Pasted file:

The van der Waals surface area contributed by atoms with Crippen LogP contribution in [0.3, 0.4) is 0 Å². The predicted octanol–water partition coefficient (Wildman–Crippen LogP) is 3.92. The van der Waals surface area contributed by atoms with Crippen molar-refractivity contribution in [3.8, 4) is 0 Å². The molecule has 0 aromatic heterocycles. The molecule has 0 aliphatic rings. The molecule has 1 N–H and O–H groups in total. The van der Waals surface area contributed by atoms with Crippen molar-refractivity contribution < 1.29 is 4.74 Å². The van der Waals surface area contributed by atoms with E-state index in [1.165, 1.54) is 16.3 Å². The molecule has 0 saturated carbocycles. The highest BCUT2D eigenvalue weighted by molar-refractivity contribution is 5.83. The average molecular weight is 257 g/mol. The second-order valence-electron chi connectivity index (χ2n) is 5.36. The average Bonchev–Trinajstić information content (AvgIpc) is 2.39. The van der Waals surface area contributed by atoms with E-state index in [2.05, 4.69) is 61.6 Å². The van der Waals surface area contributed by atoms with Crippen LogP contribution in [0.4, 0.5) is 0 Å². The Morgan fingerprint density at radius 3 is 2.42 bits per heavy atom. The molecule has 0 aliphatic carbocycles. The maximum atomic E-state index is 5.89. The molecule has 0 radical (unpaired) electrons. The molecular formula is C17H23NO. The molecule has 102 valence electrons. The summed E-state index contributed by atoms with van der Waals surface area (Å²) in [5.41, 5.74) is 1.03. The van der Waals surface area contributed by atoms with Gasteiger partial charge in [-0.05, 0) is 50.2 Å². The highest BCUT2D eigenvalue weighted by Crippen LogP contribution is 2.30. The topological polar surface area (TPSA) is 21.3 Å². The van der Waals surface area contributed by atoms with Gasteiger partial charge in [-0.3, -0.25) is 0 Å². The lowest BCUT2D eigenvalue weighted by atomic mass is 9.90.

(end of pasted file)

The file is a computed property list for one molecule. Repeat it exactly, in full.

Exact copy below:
The van der Waals surface area contributed by atoms with Crippen LogP contribution in [0.3, 0.4) is 0 Å². The predicted octanol–water partition coefficient (Wildman–Crippen LogP) is 3.92. The van der Waals surface area contributed by atoms with Crippen molar-refractivity contribution in [3.8, 4) is 0 Å². The molecule has 0 aromatic heterocycles. The molecule has 0 aliphatic rings. The molecule has 1 N–H and O–H groups in total. The van der Waals surface area contributed by atoms with Crippen molar-refractivity contribution < 1.29 is 4.74 Å². The van der Waals surface area contributed by atoms with E-state index in [1.165, 1.54) is 16.3 Å². The molecule has 0 saturated carbocycles. The highest BCUT2D eigenvalue weighted by molar-refractivity contribution is 5.83. The average molecular weight is 257 g/mol. The second-order valence-electron chi connectivity index (χ2n) is 5.36. The average Bonchev–Trinajstić information content (AvgIpc) is 2.39. The van der Waals surface area contributed by atoms with E-state index in [2.05, 4.69) is 61.6 Å². The van der Waals surface area contributed by atoms with Crippen LogP contribution in [0.4, 0.5) is 0 Å². The Morgan fingerprint density at radius 3 is 2.42 bits per heavy atom. The molecule has 0 aliphatic carbocycles. The maximum atomic E-state index is 5.89. The molecule has 0 radical (unpaired) electrons. The molecular formula is C17H23NO. The molecule has 102 valence electrons. The summed E-state index contributed by atoms with van der Waals surface area (Å²) in [5.41, 5.74) is 1.03. The van der Waals surface area contributed by atoms with Gasteiger partial charge in [-0.05, 0) is 50.2 Å². The highest BCUT2D eigenvalue weighted by Crippen LogP contribution is 2.30. The topological polar surface area (TPSA) is 21.3 Å². The van der Waals surface area contributed by atoms with Gasteiger partial charge in [-0.3, -0.25) is 0 Å². The lowest BCUT2D eigenvalue weighted by atomic mass is 9.90.